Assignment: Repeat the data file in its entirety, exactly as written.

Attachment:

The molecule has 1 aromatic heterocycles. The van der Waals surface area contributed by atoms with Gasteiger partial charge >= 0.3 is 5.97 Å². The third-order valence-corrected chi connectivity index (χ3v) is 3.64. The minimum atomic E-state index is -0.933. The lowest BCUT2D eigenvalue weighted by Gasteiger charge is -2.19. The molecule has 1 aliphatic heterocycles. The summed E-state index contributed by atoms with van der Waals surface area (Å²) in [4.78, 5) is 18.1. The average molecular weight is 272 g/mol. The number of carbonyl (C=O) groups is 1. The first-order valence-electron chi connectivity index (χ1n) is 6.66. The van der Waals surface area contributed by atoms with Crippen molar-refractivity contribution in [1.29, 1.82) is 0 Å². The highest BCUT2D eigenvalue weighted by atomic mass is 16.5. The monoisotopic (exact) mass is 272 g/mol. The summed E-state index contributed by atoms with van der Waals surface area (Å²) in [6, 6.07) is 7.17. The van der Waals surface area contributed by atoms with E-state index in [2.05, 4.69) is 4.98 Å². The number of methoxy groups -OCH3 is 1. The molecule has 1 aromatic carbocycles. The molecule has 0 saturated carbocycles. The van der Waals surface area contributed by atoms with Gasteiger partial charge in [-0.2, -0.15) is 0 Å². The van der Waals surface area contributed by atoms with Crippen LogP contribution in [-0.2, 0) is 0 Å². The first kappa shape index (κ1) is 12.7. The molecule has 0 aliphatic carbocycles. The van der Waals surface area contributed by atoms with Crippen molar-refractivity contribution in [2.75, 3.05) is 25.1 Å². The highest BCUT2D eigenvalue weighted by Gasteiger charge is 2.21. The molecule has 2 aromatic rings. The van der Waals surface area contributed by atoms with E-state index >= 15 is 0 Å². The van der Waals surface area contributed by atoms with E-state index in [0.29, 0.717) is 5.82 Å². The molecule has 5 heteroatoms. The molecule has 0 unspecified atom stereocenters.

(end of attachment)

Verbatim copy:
The molecule has 1 aromatic heterocycles. The van der Waals surface area contributed by atoms with Gasteiger partial charge >= 0.3 is 5.97 Å². The third-order valence-corrected chi connectivity index (χ3v) is 3.64. The minimum atomic E-state index is -0.933. The lowest BCUT2D eigenvalue weighted by Gasteiger charge is -2.19. The molecule has 1 aliphatic heterocycles. The summed E-state index contributed by atoms with van der Waals surface area (Å²) in [4.78, 5) is 18.1. The average molecular weight is 272 g/mol. The number of carbonyl (C=O) groups is 1. The first-order valence-electron chi connectivity index (χ1n) is 6.66. The van der Waals surface area contributed by atoms with Crippen molar-refractivity contribution in [1.29, 1.82) is 0 Å². The highest BCUT2D eigenvalue weighted by atomic mass is 16.5. The monoisotopic (exact) mass is 272 g/mol. The summed E-state index contributed by atoms with van der Waals surface area (Å²) in [6, 6.07) is 7.17. The van der Waals surface area contributed by atoms with E-state index in [2.05, 4.69) is 4.98 Å². The number of methoxy groups -OCH3 is 1. The molecule has 1 aromatic carbocycles. The molecule has 0 saturated carbocycles. The van der Waals surface area contributed by atoms with Gasteiger partial charge in [-0.2, -0.15) is 0 Å². The van der Waals surface area contributed by atoms with Crippen LogP contribution in [-0.2, 0) is 0 Å². The first kappa shape index (κ1) is 12.7. The molecule has 0 aliphatic carbocycles. The van der Waals surface area contributed by atoms with Crippen molar-refractivity contribution in [2.75, 3.05) is 25.1 Å². The highest BCUT2D eigenvalue weighted by Gasteiger charge is 2.21. The molecule has 2 aromatic rings. The van der Waals surface area contributed by atoms with E-state index >= 15 is 0 Å². The van der Waals surface area contributed by atoms with E-state index in [0.29, 0.717) is 5.82 Å². The molecule has 5 heteroatoms. The molecule has 0 unspecified atom stereocenters.